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In September 2018, London Stock Exchange required all companies on AIM to adopt a corporate governance code for the first time. Of the 900+ companies on the market,around 90% chose to adopt the QCA Corporate Governance Code (the QCA Code).

It is a rare occasion that so many companies in one country adopt a governance code at the same time and the QCA wanted to investigate what companies thought about the process and how it might have helped (or hindered) them.

This is a survey of those AIM companies, with findings from 139 respondents, complemented by results from 15 qualitative interviews with companies and investors.

Read: Corporate Governance on AIM

Key findings

  • 39% of companies say that adopting the QCA Code has helped their business
  • It has done this by:

    • Helping formalise new processes (42%)
    • Encouraging the board to consider other points of view (31%)
    • Making it easier for investors to assess them (20%)

  • As a result of adopting the QCA Code, 40% of companies have disclosed more information to the market. Including on:

    • Board evaluations (40%) and board members skillsets (29%)
    • Strategy and business model (28%)
    • Sustainability measures (13%) and board diversity (15%)

  • 75% of companies regard the disclosure requirements of the QCA Code as “just right”

We are encouraged by what we have found. There is evidence that communication between executives and non-executives is improving within companies as a result of adopting the QCA Code. We also see that it has helped prompt conversations within companies around issues like succession planning that were otherwise not being addressed.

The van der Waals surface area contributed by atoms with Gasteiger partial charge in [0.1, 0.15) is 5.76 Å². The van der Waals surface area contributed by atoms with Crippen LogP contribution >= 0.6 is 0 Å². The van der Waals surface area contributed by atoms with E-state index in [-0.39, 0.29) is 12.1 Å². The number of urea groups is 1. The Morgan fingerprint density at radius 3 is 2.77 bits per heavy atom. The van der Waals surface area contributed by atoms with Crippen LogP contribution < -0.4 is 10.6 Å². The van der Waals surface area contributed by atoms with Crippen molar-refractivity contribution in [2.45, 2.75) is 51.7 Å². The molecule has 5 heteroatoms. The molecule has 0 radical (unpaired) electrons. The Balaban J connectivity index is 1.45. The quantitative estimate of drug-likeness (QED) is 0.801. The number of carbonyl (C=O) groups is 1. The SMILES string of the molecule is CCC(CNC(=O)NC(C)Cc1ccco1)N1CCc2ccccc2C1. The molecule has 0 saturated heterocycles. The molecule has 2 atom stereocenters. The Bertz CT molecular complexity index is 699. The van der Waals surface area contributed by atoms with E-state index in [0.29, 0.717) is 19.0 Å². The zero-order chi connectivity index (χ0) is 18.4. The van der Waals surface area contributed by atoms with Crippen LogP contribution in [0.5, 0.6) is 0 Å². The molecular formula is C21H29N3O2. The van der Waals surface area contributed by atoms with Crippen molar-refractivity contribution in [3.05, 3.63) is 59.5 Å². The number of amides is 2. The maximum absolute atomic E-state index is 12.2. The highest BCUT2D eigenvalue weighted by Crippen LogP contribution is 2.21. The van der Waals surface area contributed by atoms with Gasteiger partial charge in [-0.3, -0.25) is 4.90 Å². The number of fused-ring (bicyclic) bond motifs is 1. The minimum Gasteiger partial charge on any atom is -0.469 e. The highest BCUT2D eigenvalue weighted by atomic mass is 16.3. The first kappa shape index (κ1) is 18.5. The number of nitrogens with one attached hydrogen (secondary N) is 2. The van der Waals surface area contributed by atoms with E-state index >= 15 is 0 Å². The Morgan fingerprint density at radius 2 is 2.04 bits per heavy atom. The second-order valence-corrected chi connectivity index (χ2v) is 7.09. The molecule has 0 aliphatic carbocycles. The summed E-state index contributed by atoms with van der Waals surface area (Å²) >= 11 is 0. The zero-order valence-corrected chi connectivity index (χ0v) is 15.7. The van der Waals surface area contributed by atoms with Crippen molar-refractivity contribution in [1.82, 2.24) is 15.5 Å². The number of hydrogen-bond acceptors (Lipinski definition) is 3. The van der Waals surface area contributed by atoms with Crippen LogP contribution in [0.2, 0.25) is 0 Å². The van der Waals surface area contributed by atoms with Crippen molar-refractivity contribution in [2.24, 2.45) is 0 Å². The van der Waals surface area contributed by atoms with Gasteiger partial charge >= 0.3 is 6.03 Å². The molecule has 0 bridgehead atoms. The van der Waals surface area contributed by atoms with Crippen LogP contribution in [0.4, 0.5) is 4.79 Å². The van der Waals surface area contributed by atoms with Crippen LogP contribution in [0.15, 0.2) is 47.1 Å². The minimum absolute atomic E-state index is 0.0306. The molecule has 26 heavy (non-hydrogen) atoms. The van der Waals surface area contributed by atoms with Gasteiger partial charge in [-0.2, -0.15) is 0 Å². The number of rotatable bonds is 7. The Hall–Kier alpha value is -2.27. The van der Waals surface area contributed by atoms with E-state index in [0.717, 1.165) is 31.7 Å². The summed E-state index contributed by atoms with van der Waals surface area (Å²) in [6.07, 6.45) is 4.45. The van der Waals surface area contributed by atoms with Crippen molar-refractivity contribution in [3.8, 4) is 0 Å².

The recommended disclosures in the QCA Code has also led to more information in key areas being made available to investors. The effect that the QCA Code has had on the companies themselves is very welcome and we believe that this will help improve the perception and integrity of small-cap markets in the UK.

The QCA Code was drafted by a group of practitioners from small and mid-cap companies, investors, and other advisors in the sector. The goal was to create a flexible, principle-based code designed specifically for smaller companies on equity markets, but also suitable for private companies, particularly those that are pre-IPO.

We believe that the results of this survey confirm to us that we have created a framework that allows smaller companies, with less resources, to communicate their governance arrangements to stakeholders without being overly burdened with one-size-fits-all prescriptive requirements. This has saved smaller companies precious time and resources that should be dedicated to growth – creating jobs and wealth in the UK and around the world, whilst allowing them to tell their story in a way that suits them.

Read: Corporate Governance on AIM


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